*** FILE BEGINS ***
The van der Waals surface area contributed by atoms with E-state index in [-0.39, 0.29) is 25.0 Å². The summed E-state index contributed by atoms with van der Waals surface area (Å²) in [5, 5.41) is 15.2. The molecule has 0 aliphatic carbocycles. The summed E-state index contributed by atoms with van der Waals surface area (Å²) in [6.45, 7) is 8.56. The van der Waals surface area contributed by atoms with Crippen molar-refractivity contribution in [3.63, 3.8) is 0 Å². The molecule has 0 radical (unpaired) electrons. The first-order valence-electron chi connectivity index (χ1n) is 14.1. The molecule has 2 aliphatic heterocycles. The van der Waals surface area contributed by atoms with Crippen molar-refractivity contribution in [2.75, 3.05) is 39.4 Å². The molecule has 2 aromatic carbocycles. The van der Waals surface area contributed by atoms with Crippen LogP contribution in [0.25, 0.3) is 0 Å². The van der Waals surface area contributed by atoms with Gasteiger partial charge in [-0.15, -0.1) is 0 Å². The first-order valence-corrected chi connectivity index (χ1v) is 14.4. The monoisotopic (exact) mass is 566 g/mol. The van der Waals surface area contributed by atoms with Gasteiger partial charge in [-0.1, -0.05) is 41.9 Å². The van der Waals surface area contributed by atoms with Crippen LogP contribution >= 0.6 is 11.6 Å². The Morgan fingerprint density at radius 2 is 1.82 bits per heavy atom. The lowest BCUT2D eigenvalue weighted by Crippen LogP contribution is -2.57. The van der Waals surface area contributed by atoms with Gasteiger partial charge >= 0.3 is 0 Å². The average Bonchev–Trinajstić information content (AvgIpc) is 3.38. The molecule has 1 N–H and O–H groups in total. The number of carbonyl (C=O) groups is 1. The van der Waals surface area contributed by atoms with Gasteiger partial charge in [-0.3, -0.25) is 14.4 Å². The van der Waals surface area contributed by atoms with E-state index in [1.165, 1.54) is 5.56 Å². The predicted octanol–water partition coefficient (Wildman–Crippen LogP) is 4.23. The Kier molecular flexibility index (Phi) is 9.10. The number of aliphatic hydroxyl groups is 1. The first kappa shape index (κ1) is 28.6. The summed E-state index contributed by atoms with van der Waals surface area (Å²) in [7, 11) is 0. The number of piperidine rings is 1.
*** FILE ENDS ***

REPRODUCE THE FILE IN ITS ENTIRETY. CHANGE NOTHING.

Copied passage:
The van der Waals surface area contributed by atoms with E-state index in [-0.39, 0.29) is 25.0 Å². The summed E-state index contributed by atoms with van der Waals surface area (Å²) in [5, 5.41) is 15.2. The molecule has 0 aliphatic carbocycles. The summed E-state index contributed by atoms with van der Waals surface area (Å²) in [6.45, 7) is 8.56. The van der Waals surface area contributed by atoms with Crippen molar-refractivity contribution in [3.63, 3.8) is 0 Å². The molecule has 0 radical (unpaired) electrons. The first-order valence-electron chi connectivity index (χ1n) is 14.1. The molecule has 2 aliphatic heterocycles. The van der Waals surface area contributed by atoms with Crippen molar-refractivity contribution in [2.75, 3.05) is 39.4 Å². The molecule has 2 aromatic carbocycles. The van der Waals surface area contributed by atoms with Crippen LogP contribution in [0.25, 0.3) is 0 Å². The van der Waals surface area contributed by atoms with Gasteiger partial charge in [-0.15, -0.1) is 0 Å². The first-order valence-corrected chi connectivity index (χ1v) is 14.4. The monoisotopic (exact) mass is 566 g/mol. The van der Waals surface area contributed by atoms with Gasteiger partial charge in [-0.1, -0.05) is 41.9 Å². The van der Waals surface area contributed by atoms with Crippen LogP contribution >= 0.6 is 11.6 Å². The Morgan fingerprint density at radius 2 is 1.82 bits per heavy atom. The lowest BCUT2D eigenvalue weighted by Crippen LogP contribution is -2.57. The van der Waals surface area contributed by atoms with Gasteiger partial charge >= 0.3 is 0 Å². The average Bonchev–Trinajstić information content (AvgIpc) is 3.38. The molecule has 1 N–H and O–H groups in total. The number of carbonyl (C=O) groups is 1. The van der Waals surface area contributed by atoms with Gasteiger partial charge in [-0.3, -0.25) is 14.4 Å². The van der Waals surface area contributed by atoms with E-state index in [1.165, 1.54) is 5.56 Å². The predicted octanol–water partition coefficient (Wildman–Crippen LogP) is 4.23. The Kier molecular flexibility index (Phi) is 9.10. The number of aliphatic hydroxyl groups is 1. The first kappa shape index (κ1) is 28.6. The summed E-state index contributed by atoms with van der Waals surface area (Å²) in [7, 11) is 0. The number of piperidine rings is 1.